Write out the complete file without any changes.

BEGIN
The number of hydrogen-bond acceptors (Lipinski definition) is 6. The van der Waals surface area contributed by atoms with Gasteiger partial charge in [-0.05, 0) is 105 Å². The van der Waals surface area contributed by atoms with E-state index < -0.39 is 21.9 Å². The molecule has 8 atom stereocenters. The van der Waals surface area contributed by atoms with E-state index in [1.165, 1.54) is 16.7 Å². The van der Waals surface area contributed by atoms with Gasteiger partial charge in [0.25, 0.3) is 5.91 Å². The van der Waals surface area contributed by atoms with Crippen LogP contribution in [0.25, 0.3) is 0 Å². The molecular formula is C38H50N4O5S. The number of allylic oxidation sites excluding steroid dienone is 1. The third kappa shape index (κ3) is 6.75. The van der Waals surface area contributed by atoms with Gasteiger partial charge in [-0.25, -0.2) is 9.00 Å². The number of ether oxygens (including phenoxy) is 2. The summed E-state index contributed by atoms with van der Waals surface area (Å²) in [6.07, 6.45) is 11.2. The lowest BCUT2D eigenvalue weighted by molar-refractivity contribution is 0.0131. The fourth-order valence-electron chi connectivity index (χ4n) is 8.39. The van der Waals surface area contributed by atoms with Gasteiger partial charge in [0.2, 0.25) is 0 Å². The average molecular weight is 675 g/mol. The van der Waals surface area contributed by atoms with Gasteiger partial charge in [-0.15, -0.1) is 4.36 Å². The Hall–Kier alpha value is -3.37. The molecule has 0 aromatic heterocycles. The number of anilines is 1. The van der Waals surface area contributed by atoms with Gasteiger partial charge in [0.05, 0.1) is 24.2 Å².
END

The number of hydrogen-bond acceptors (Lipinski definition) is 6. The van der Waals surface area contributed by atoms with Gasteiger partial charge in [-0.05, 0) is 105 Å². The van der Waals surface area contributed by atoms with E-state index < -0.39 is 21.9 Å². The molecule has 8 atom stereocenters. The van der Waals surface area contributed by atoms with E-state index in [1.165, 1.54) is 16.7 Å². The van der Waals surface area contributed by atoms with Gasteiger partial charge in [0.25, 0.3) is 5.91 Å². The van der Waals surface area contributed by atoms with Crippen LogP contribution in [0.25, 0.3) is 0 Å². The molecular formula is C38H50N4O5S. The number of allylic oxidation sites excluding steroid dienone is 1. The third kappa shape index (κ3) is 6.75. The van der Waals surface area contributed by atoms with Gasteiger partial charge in [-0.25, -0.2) is 9.00 Å². The number of ether oxygens (including phenoxy) is 2. The summed E-state index contributed by atoms with van der Waals surface area (Å²) in [6.07, 6.45) is 11.2. The lowest BCUT2D eigenvalue weighted by molar-refractivity contribution is 0.0131. The fourth-order valence-electron chi connectivity index (χ4n) is 8.39. The van der Waals surface area contributed by atoms with Gasteiger partial charge in [0.2, 0.25) is 0 Å². The average molecular weight is 675 g/mol. The van der Waals surface area contributed by atoms with Gasteiger partial charge in [-0.15, -0.1) is 4.36 Å². The Hall–Kier alpha value is -3.37. The molecule has 0 aromatic heterocycles. The number of anilines is 1. The van der Waals surface area contributed by atoms with Gasteiger partial charge in [0.05, 0.1) is 24.2 Å².